The Calvin cycle of photosynthesis begins after light energy is transformed into chemical energy by the cells of plants. The adenosine triphosphate, or ATP, molecules created power the Calvin cycle. The Calvin cycle uses the energy to create carbohydrates from water and carbon dioxide.
The Calvin cycle is the main way the energy created during photosynthesis is used. The carbohydrates it generates are both the main energy storage molecules and the main structural components of plants. The Calvin cycle only creates simple sugars by itself, but more complex carbohydrates such as starches and cellulose are constructed from those simple sugars in other processes.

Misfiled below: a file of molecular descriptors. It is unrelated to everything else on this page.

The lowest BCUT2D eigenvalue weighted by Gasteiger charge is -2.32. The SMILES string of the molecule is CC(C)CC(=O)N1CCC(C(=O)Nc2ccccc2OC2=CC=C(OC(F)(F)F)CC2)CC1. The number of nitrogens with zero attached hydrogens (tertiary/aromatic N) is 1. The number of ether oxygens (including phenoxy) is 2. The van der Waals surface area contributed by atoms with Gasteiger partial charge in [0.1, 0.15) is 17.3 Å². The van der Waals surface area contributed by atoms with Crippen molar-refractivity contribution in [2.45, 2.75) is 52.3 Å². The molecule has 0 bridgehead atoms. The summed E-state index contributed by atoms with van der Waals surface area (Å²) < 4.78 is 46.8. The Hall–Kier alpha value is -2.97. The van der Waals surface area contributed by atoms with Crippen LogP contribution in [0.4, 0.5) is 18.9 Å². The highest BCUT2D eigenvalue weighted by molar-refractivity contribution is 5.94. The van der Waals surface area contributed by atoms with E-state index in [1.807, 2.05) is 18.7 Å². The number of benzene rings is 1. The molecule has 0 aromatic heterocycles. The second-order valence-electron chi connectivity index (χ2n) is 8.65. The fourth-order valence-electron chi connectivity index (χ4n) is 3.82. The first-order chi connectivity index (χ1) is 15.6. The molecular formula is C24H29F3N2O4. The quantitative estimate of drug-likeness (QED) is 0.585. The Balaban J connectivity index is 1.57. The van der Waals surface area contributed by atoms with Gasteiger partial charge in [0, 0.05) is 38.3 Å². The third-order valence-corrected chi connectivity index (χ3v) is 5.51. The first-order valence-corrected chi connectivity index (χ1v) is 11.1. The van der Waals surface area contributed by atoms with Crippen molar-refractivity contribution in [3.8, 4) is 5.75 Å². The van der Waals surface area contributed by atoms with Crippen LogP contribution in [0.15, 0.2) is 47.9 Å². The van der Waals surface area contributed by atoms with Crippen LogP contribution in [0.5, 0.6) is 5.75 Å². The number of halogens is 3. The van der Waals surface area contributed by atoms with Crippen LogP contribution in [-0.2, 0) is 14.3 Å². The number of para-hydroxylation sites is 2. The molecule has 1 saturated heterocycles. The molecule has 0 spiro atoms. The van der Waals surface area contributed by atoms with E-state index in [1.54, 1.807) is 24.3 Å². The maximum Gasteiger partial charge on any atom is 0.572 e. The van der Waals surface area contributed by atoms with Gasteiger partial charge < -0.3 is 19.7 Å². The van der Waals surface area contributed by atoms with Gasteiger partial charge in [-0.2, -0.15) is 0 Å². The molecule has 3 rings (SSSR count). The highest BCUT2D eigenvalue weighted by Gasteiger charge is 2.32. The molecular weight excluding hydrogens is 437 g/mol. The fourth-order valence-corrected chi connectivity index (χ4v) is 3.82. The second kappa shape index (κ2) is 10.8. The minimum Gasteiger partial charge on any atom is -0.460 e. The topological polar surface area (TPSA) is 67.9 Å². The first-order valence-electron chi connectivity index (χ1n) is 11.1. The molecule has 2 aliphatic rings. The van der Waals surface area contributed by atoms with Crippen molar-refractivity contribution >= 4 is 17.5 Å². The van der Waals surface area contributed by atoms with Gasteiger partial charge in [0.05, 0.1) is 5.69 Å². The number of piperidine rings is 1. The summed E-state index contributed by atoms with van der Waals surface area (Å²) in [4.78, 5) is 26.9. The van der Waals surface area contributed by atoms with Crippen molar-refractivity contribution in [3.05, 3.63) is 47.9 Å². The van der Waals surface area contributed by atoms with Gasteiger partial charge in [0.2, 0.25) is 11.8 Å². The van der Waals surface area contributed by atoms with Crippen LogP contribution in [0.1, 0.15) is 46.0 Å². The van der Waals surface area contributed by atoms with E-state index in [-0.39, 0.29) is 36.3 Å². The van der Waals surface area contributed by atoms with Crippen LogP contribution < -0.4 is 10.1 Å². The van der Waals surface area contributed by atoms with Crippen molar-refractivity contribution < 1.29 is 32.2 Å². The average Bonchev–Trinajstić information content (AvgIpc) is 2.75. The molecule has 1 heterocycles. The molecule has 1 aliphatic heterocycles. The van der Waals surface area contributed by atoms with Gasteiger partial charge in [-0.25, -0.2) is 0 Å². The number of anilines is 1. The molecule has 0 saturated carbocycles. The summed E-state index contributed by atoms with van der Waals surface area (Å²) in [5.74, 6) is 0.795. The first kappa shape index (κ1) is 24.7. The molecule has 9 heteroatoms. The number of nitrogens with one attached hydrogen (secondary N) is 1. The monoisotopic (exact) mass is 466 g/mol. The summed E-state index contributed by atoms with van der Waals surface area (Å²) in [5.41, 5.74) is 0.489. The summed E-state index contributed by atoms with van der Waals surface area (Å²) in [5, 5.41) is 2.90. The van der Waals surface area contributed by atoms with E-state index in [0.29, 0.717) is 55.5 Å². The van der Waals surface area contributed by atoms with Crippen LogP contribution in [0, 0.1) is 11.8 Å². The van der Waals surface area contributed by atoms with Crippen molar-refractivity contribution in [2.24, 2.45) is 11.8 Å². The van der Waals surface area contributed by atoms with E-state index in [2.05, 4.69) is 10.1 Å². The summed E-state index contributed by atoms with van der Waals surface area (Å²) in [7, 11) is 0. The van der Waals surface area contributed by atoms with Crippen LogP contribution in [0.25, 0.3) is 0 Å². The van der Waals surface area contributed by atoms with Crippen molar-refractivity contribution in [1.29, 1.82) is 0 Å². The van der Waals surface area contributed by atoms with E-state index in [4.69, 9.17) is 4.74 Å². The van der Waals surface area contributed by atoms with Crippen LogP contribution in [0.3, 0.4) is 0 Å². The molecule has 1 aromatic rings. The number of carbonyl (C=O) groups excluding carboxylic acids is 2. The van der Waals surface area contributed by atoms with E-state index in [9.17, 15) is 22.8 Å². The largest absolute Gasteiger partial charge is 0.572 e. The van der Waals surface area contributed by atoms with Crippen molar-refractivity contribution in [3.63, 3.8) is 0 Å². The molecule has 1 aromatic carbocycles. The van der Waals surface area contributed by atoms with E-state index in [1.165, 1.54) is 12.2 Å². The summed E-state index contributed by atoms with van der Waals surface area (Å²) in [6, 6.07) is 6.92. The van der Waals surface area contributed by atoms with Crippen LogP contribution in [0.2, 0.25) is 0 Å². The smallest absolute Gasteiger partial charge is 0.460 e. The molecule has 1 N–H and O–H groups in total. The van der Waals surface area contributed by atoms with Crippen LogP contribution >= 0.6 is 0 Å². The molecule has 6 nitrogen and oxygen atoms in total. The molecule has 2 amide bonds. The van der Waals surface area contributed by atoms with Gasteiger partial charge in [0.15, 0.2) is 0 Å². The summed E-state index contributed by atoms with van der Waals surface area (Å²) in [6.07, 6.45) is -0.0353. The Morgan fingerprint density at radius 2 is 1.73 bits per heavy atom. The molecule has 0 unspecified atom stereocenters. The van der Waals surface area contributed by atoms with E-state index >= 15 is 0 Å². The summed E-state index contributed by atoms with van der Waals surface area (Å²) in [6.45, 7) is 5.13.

Photosynthesis takes place in the chloroplasts, special organelles in plant cells and algae. To use the light energy from the sun, the chloroplasts have molecules known as chlorophyll. These molecules are large protein structures with a magnesium atom in the middle. The light energy causes the magnesium atoms to release electrons, which then power the creation of ATP. Not all the reactions are direct. Other molecules like beta carotene can absorb light energy and pass the energy to the chlorophyll molecule. These other molecules absorb different colors of light than chlorophyll, so they help the plant cells be more efficient.